Tom Harrington

Tom lives Morro Bay, California, with his partner Susan, and the ghost of Ginger his dog, his first great audience. His lifelong dream of writing came to fruition in his seventh decade. Tom’s short fiction and poetry have appeared in If and When, Solo Novo, Askew, Gravel, Front Porch Review, First Literary Review East, and Drabble. Tom’s chapbook, Tornado Man, was published in 2019. Some of his favorite writers are, Ellen Bass, Natasha Trethaway, Naomi Shihab Nye, Ada Limon, Glenna Luschei, Tomas Morin, Ted Kooser, Jim Harrison, Billy Collins and WS Merwin. The Cambria Writer’s Workshop nourishes Tom and his writing.


Our summer vacation skirmish in the shallows of Lake Ontario escalated when my well-aimed wet sand-ball whacked my big brother squarely on the head and showered him with sand. It was a satisfying salvo but then I remembered the terror that could follow foolhardiness, like when I knocked down that paper wasp nest in our barn.

 He yelled, “I’m gonna kick your ass!” I knew when he caught me, he’d hold me underwater until my lungs screamed, his favorite torture, inaudible to adults. Fast feet were the only escape from wasps or my enraged brother.

I launched my skinny eight-year-old frame across the beach toward our family vacation cabin on the Niagara River. I hoped for parental protection, even though our family tradition for conflict resolution meant letting us siblings work things out. I dropped my new sand pail in front of a big Buick Roadmaster that almost hit me when I tore across the hot blacktop road in bare feet. Behind me I heard car tires crushing my beloved pail like a beer can.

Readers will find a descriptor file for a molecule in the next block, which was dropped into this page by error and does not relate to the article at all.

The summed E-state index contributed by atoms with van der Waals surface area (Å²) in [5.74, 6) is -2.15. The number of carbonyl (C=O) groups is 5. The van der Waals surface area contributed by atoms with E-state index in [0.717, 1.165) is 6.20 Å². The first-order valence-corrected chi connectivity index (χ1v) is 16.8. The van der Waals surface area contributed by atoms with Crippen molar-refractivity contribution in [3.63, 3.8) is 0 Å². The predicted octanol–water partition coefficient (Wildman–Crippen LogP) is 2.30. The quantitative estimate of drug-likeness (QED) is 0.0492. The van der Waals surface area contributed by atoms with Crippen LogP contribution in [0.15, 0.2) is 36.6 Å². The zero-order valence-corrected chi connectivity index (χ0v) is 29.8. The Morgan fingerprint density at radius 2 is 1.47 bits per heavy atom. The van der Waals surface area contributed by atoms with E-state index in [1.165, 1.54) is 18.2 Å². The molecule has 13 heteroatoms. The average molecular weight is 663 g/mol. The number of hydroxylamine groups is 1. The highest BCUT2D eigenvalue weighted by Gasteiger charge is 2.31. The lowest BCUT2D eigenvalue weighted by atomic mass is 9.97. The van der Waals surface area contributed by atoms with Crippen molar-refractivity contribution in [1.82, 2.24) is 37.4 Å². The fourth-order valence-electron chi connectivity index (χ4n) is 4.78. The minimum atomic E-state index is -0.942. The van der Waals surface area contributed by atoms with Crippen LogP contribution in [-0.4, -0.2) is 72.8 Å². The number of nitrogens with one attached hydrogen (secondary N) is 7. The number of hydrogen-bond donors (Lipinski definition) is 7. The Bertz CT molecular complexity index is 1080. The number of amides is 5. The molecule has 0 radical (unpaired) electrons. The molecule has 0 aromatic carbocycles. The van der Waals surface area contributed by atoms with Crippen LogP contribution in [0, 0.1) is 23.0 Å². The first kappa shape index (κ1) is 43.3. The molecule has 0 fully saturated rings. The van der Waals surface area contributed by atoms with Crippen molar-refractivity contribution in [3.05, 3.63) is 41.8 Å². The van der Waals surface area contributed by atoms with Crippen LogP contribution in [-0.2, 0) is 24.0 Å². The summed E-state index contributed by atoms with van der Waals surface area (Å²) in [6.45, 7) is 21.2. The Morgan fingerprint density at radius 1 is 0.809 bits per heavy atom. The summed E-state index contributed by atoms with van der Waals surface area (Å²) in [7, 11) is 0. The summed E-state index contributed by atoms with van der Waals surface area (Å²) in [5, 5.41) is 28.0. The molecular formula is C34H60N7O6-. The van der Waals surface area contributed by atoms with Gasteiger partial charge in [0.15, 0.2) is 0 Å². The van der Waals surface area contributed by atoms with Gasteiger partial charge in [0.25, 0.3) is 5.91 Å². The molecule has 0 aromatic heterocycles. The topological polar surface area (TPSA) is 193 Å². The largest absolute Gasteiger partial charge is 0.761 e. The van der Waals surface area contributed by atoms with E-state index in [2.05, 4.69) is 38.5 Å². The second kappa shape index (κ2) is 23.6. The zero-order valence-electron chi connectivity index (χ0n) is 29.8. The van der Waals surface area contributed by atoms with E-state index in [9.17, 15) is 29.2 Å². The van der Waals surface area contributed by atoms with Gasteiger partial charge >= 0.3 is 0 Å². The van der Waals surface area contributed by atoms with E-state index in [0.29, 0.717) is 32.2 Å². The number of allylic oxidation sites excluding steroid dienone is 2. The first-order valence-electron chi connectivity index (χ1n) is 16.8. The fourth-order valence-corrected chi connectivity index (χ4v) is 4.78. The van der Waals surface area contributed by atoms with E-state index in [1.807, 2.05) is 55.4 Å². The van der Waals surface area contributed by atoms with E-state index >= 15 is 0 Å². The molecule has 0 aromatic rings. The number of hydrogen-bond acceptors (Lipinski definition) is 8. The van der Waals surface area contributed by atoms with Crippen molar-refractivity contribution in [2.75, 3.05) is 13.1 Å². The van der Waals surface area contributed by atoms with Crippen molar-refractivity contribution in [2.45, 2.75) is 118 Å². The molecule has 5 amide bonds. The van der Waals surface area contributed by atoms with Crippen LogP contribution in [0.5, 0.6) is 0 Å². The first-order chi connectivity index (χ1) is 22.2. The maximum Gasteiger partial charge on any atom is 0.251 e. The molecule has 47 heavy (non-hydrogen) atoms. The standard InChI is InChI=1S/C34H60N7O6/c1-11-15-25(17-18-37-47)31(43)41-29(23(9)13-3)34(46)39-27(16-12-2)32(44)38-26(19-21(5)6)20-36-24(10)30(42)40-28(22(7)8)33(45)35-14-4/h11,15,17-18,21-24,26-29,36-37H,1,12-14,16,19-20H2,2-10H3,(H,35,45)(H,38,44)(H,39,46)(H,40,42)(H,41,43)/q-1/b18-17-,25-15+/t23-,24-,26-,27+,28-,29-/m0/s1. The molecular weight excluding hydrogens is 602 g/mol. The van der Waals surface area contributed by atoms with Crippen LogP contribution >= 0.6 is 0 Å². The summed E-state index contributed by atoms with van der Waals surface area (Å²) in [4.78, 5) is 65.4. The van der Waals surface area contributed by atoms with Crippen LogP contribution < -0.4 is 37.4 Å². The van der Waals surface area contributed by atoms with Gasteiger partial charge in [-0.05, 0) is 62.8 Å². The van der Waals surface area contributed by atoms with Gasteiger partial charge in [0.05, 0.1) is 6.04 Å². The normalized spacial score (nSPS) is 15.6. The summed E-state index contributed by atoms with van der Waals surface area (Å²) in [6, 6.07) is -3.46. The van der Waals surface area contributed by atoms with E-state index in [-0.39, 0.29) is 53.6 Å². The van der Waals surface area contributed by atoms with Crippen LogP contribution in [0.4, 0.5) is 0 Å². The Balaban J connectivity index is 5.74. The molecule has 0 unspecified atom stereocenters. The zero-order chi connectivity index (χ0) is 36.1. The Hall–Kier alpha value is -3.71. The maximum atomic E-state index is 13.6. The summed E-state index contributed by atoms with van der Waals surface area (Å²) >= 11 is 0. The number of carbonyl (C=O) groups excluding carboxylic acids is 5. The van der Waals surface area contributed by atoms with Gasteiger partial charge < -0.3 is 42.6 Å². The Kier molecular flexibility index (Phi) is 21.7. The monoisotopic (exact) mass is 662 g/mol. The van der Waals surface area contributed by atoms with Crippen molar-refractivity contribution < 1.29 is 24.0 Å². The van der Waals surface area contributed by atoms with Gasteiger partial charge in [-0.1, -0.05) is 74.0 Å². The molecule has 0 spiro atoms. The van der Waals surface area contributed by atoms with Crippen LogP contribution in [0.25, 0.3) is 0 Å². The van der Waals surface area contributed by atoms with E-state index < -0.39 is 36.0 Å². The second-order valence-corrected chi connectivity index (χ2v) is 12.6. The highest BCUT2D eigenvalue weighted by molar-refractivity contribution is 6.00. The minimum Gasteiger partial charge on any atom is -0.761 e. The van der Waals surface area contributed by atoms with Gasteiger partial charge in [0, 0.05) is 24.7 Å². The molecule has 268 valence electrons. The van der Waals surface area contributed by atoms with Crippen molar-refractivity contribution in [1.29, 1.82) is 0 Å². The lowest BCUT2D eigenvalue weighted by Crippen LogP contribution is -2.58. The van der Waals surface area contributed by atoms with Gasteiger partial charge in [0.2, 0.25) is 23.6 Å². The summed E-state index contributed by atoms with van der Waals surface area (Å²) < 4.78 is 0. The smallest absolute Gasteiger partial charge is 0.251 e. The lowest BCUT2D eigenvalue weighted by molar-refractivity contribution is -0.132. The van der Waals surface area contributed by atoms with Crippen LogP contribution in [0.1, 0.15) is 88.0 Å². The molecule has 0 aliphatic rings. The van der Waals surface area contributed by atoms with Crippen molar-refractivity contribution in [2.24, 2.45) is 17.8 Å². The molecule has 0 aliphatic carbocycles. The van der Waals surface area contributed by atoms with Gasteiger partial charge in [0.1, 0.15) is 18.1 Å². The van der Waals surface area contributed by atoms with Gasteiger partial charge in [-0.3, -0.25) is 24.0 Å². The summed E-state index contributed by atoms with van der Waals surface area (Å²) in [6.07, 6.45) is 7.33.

Stunned by the sand ball, it took some time for my brother to get the sand out of his face and hair. When I looked back, he was coming on, though not yet up to full speed.

Across the highway, pine trees harbored several rustic vacation cabins, including ours, along the Niagara River. Matted pine needles were easier on my feet than the blacktop if I dodged the pinecones. Up ahead, I spotted my teenage sister sunning herself on the deck reading fan magazines. Radio music blared from the cabin. I guessed she wouldn’t be a reliable ally without a bribe.

 No car. Mom and Dad must be gone. More panic. “Rae Nancy, Johnny is trying to kill me.” She just rolled to her stomach on her Elvis towel and adjusted her swimsuit top. I slowed to consider locking myself in the cabin. But if I interrupted the sound of her beloved Hank Williams from the radio inside, she and my brother would both be out to get me.

He’d gathered speed like a runaway train and was closing fast with revenge burning in his eyes.

            I gave up on my sister, turned, and sprinted towards the river only to be trapped with nowhere to run. I saw our boat tied to the dock. I thought an angel had intervened. My Dad sometimes put an outboard motor on the skiff and took us across to the Canadian side for picnics and nickel rides on the old merry-go-round. The river was glassy flat here and hadn’t begun its pell-mell rush downstream over the rocks. I ran out the wooden dock, jumped in, let go the painter, and shoved off just as my brother’s feet hit the wood dock. By the time he got to the end, I was safe away in the boat, or so I thought.

I should have known that my brother not diving in after me was a sign. He was a powerful swimmer and could have caught me and pulled me to the shore and pummeled me without witnesses.  I saw him turn and run back to the cabin where my parents were just pulling up in our Dodge sedan. He and Dad were talking and pointing towards me floating further downriver. For sure, he wasn’t pleading my case unless he knew something I didn’t. Turns out, he did. My sister stood up draped in her towel. She wouldn’t have stirred from her tanning without the promise of excitement or an Almond Joy bar. Dad ran towards the neighbor’s dock.